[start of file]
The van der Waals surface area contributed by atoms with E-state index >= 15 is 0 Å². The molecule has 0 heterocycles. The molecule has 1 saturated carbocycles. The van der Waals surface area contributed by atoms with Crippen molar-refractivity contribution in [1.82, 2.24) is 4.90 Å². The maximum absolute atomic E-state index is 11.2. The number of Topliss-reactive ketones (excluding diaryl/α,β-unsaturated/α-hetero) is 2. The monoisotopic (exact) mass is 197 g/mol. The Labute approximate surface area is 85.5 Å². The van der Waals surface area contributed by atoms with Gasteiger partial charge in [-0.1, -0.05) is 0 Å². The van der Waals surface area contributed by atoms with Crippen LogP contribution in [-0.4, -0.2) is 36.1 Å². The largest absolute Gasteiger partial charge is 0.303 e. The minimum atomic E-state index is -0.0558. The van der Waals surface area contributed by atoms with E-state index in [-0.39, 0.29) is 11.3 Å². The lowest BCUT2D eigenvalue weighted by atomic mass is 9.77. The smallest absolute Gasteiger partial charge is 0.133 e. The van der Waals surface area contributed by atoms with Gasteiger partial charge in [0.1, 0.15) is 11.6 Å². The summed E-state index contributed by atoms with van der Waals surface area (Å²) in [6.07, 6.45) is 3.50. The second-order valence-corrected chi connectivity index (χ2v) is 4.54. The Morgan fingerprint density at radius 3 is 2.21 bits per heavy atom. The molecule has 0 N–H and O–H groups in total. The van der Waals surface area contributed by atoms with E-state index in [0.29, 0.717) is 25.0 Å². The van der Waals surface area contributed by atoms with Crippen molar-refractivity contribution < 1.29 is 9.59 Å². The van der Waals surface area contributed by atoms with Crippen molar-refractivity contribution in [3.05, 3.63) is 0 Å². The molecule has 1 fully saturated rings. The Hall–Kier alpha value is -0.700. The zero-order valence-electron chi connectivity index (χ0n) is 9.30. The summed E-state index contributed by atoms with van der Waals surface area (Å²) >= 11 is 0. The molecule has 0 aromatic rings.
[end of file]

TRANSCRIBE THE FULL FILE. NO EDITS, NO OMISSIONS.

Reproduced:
The van der Waals surface area contributed by atoms with E-state index >= 15 is 0 Å². The molecule has 0 heterocycles. The molecule has 1 saturated carbocycles. The van der Waals surface area contributed by atoms with Crippen molar-refractivity contribution in [1.82, 2.24) is 4.90 Å². The maximum absolute atomic E-state index is 11.2. The number of Topliss-reactive ketones (excluding diaryl/α,β-unsaturated/α-hetero) is 2. The monoisotopic (exact) mass is 197 g/mol. The Labute approximate surface area is 85.5 Å². The van der Waals surface area contributed by atoms with Gasteiger partial charge in [-0.1, -0.05) is 0 Å². The van der Waals surface area contributed by atoms with Crippen LogP contribution in [-0.4, -0.2) is 36.1 Å². The largest absolute Gasteiger partial charge is 0.303 e. The minimum atomic E-state index is -0.0558. The van der Waals surface area contributed by atoms with E-state index in [-0.39, 0.29) is 11.3 Å². The lowest BCUT2D eigenvalue weighted by atomic mass is 9.77. The smallest absolute Gasteiger partial charge is 0.133 e. The van der Waals surface area contributed by atoms with Gasteiger partial charge in [0.1, 0.15) is 11.6 Å². The summed E-state index contributed by atoms with van der Waals surface area (Å²) in [6.07, 6.45) is 3.50. The second-order valence-corrected chi connectivity index (χ2v) is 4.54. The Morgan fingerprint density at radius 3 is 2.21 bits per heavy atom. The molecule has 0 N–H and O–H groups in total. The van der Waals surface area contributed by atoms with E-state index in [0.29, 0.717) is 25.0 Å². The van der Waals surface area contributed by atoms with Crippen molar-refractivity contribution < 1.29 is 9.59 Å². The van der Waals surface area contributed by atoms with Crippen molar-refractivity contribution in [3.05, 3.63) is 0 Å². The molecule has 1 fully saturated rings. The Hall–Kier alpha value is -0.700. The zero-order valence-electron chi connectivity index (χ0n) is 9.30. The summed E-state index contributed by atoms with van der Waals surface area (Å²) >= 11 is 0. The molecule has 0 aromatic rings.